Thursday, January 24, 2008

Thursday, January 24, 2008

Another blogging hiatus

I will be offline for two weeks or until I find a place to connect again... Our German internet provider said it takes that long before they hook us up :-( Ok, so Germans have a different take on customer service than Americans. Even the most basic products and services are described in explicit, almost technical, detail but to get your hands on them takes a little longer.

B and I were looking at irons online the other day. We had to smile when we read about the exact amount of water a tank holds, the exact number of holes on the sole plate and about the pressure at which the steam comes out. In the US, we'd go to Target or Walmart and we had the option to pick the prettiest color or go by price.

So, I won't be cuddled up behind the comfort of my computer screen. A little fresh air will do me good and I'll have that much more to blog about when I return....

Tuesday, January 22, 2008

Tuesday, January 22, 2008

Top Ten Lessons

Top ten lessons learned from living in Limboland (the time spent living in hotels between moving from the old home into the new home):

1. If you keep any kind of username and password on a piece of paper, do not let the movers pack it.

2. Pack American bedding (blanket, sheets) if you are allergic to or cannot sleep under heavy, hotel down comforters.

3. Do all your banking way, way, way in advance.

4. Familiarze yourself with German road signs. When you are hurtling down the Autobahn at 100+ miles an hour, it is life-threatening to pause for a nanosecond to ponder what they mean.

5. Do not move in the winter. Germany just doesn't look as inviting and you want to be excited about your new home away from home.

6. Really explore extended stay options in depth - our 4-star residence hotel claims to have apartments but we are living in two rooms and two bathrooms (one of which was converted into a pseudo-kitchen; the defunct toilet flusher panel is above the stove). There is no fitness room and they are nickle and diming us for everything. But the hotel is close to B's work so we don't mind.

7. Be prepared to show your S-bahn ticket to officials who do not wear uniforms.

8. As an example to German children everywhere, do not cross the street unless you get the green little street light guy telling you to do so. If a child sees you break this rule, they will let you know, especially because there are small signs at pedestrian crossings reminding you to serve as their example.

9. Not everything is closed on Sundays in Germany - the Plus market in my neighborhood has a bakery open from 7am to 11am.

10. Rent the smallest car possible - and get the kind with a navigation system and a rear bumper sensor. Initially, you don't know what lies ahead or who is behind you.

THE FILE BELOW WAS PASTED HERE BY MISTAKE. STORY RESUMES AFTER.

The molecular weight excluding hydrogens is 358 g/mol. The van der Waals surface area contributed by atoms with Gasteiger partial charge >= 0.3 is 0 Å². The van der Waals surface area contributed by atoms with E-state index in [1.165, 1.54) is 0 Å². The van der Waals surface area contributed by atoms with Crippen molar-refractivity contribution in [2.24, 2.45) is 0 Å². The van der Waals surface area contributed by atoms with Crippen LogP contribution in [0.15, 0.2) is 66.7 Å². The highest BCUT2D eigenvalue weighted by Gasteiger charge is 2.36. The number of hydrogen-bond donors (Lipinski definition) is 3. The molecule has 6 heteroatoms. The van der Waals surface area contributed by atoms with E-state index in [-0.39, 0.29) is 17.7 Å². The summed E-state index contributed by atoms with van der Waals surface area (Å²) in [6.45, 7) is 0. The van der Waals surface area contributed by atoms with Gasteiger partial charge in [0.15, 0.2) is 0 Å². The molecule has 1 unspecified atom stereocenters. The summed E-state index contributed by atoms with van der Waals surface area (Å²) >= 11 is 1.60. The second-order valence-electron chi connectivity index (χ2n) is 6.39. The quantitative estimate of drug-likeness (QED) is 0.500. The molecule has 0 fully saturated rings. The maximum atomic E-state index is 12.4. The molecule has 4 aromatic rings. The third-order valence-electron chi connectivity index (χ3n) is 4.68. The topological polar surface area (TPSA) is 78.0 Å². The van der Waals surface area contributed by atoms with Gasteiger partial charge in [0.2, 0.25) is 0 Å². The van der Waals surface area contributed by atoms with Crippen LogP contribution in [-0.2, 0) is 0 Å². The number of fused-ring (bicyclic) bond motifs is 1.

Friday, January 18, 2008

Friday, January 18, 2008

What the heck are we doing here???

I'm sure I'm not the only one who thinks of the same thing upon arrival and for about several months after landing in a foreign country. Culture shock. I'm suffering all the symptoms right now... It actually has me wishing for McDonalds signs whereever we go.

I've neglected my blogging duties... We have been living in several hotels the past couple of months and connectivity was not always easy to come by or used for other more pressing needs like emails, banking, etc. Living in hotels adds to my sense of limbo.

The name of my blog will need to change to American in Oberursel. We never did find an apartment we liked in Bad Homburg. Could be the time of year. But the place that we are going to live in is awesome - slanted walls, a spiral staircase to our loft, with bike and walking trails right outside our door.

I miss convenience most of all. We arrived in Munich, where we are staying temporarily, with the mother of all colds and found ourselves hunting for the one pharmacy that is open for emergencies during holidays and after hours (in our case, New Years Eve) .

I am reminded of Heidelbergerin's blog that talks about the holistic effects of German medicine. All I can say is, load up on cold medicine before you get here. The German version of Nyquil just boozes you up and has absolutely no effect on your sinuses. It also costs close to $17. You might as well drink beer which tastes much better.

Munich is awesome. Too bad we are here in January but, I purchased a monthly train pass and have been seeing the sights - the Glockenspiel on the Marienplatz, the Asamkirche, the Haus der Kunst, the surfers on the river outside the Haus der Kunst etc. I check out the good touristy spots and take B to my favorites on the weekend.

B is going through his own culture shock. He can understand some Germans just fine and at other times he has no idea what people are talking about. I have the same problem but it seems to be mostly linked to the poor sound on our hotel television.

I'll try to post more regularly again. It depends how fast we get connectivity once we settle in Oberursel.